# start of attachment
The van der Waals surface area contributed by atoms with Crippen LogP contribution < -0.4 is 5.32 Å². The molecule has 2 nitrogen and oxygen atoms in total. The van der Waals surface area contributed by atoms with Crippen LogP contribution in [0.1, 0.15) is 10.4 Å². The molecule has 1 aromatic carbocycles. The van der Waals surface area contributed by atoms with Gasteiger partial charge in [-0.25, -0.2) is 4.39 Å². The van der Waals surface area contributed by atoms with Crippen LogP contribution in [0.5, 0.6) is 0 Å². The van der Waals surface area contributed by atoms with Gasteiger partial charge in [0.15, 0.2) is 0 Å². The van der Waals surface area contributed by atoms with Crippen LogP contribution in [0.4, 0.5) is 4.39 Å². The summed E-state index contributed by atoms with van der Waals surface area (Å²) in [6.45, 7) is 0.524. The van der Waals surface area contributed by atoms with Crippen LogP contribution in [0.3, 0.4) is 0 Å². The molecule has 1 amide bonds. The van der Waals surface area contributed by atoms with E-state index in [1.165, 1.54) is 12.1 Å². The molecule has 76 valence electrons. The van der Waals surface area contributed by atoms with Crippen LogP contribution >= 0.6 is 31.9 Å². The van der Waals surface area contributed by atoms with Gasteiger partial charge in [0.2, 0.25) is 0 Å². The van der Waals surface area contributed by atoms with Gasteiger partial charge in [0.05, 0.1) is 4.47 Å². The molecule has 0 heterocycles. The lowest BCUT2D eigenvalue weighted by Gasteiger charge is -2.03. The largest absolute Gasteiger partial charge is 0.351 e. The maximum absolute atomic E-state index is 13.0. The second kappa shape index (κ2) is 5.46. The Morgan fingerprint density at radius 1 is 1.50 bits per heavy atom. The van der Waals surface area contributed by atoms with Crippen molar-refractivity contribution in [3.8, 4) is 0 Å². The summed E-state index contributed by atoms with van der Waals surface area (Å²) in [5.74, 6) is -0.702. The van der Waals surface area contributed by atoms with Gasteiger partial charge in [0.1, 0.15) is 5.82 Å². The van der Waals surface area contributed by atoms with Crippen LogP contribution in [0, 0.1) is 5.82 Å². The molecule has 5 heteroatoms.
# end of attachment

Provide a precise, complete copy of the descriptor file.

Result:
The van der Waals surface area contributed by atoms with Crippen LogP contribution < -0.4 is 5.32 Å². The molecule has 2 nitrogen and oxygen atoms in total. The van der Waals surface area contributed by atoms with Crippen LogP contribution in [0.1, 0.15) is 10.4 Å². The molecule has 1 aromatic carbocycles. The van der Waals surface area contributed by atoms with Gasteiger partial charge in [-0.25, -0.2) is 4.39 Å². The van der Waals surface area contributed by atoms with Crippen LogP contribution in [0.5, 0.6) is 0 Å². The van der Waals surface area contributed by atoms with Gasteiger partial charge in [0.15, 0.2) is 0 Å². The van der Waals surface area contributed by atoms with Crippen LogP contribution in [0.4, 0.5) is 4.39 Å². The summed E-state index contributed by atoms with van der Waals surface area (Å²) in [6.45, 7) is 0.524. The van der Waals surface area contributed by atoms with Crippen LogP contribution in [0.3, 0.4) is 0 Å². The molecule has 1 amide bonds. The van der Waals surface area contributed by atoms with E-state index in [1.165, 1.54) is 12.1 Å². The molecule has 76 valence electrons. The van der Waals surface area contributed by atoms with Crippen LogP contribution >= 0.6 is 31.9 Å². The van der Waals surface area contributed by atoms with Gasteiger partial charge in [0.2, 0.25) is 0 Å². The van der Waals surface area contributed by atoms with Gasteiger partial charge in [0.05, 0.1) is 4.47 Å². The molecule has 0 heterocycles. The lowest BCUT2D eigenvalue weighted by Gasteiger charge is -2.03. The largest absolute Gasteiger partial charge is 0.351 e. The maximum absolute atomic E-state index is 13.0. The second kappa shape index (κ2) is 5.46. The Morgan fingerprint density at radius 1 is 1.50 bits per heavy atom. The van der Waals surface area contributed by atoms with Crippen molar-refractivity contribution in [3.8, 4) is 0 Å². The summed E-state index contributed by atoms with van der Waals surface area (Å²) in [5.74, 6) is -0.702. The van der Waals surface area contributed by atoms with Gasteiger partial charge in [0.1, 0.15) is 5.82 Å². The van der Waals surface area contributed by atoms with Crippen LogP contribution in [0, 0.1) is 5.82 Å². The molecule has 5 heteroatoms.